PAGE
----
TAPESTRIES: THE NARRATIVE OF OUR TIMES?
A one-day conference held on September 29th 2017 at the Holburne Museum . It was attended by 89 delegates who heard presentations from 4 of the exhibiting artists (in order of presentation):
Barbara Heller (Canada)
Title: Tapestry and Politics - the Story from Then and Now
Abstract: In her tapestries Barbara Heller addresses the concerns of our planet today – environmental degradation, population displacement, power and politics, and the plight of the individual trying to make sense of all this. Her presentation will draw from historical tapestries, her own work and that of other Canadians to demonstrate that contemporary tapestry belongs to a long tradition of narrative art.
Pat Taylor (UK)
Title: Crafting Stories: However we tell stories, they are as real a part of us as the experiencing, fleeting self
Abstract: Pat Taylor will talk about the importance of narrative in woven tapestry with particular reference to her own recent work. She will also look both East and West, making connections, setting a prismic view of tapestry weaving.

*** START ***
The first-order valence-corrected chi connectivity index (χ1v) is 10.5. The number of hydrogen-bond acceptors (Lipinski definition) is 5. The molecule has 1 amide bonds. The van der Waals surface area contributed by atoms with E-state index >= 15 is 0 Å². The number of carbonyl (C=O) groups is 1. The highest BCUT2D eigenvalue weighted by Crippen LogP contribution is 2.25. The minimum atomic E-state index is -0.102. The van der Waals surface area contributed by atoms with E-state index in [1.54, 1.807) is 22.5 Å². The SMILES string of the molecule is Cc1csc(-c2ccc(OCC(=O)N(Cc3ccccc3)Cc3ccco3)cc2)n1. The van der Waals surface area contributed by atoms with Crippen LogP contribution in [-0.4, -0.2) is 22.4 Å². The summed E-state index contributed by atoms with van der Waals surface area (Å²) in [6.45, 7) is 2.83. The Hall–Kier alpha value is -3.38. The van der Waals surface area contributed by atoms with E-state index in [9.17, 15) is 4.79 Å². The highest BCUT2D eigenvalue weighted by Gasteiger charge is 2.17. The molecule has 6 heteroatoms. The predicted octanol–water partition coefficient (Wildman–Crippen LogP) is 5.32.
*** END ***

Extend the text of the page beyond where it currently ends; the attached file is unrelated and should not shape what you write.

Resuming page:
Yasuko Fujino (Japan)
Title: Each story- Tapestries in Japan
Abstract: Yasuko Fujino's presentation has three strands: the shared narrative of pattern and motifs in traditional textiles in Japan; her own work - the narrative of memory within her work and the narrative that emerges as she is making the work; the interest in creating contemporary tapestry in Japan.
Valerie Kirk (Australia)
Title: Past, in the Present and the Future
Abstract: Valerie Kirk will discuss how tapestry presents our stories, leaving a legacy for future generations. She will look at how the history of people, for example early Peruvian culture, can be read through the tapestries that remain, and that artists today are still committed to producing images to be woven in workshops that demonstrate their views on our contemporary world.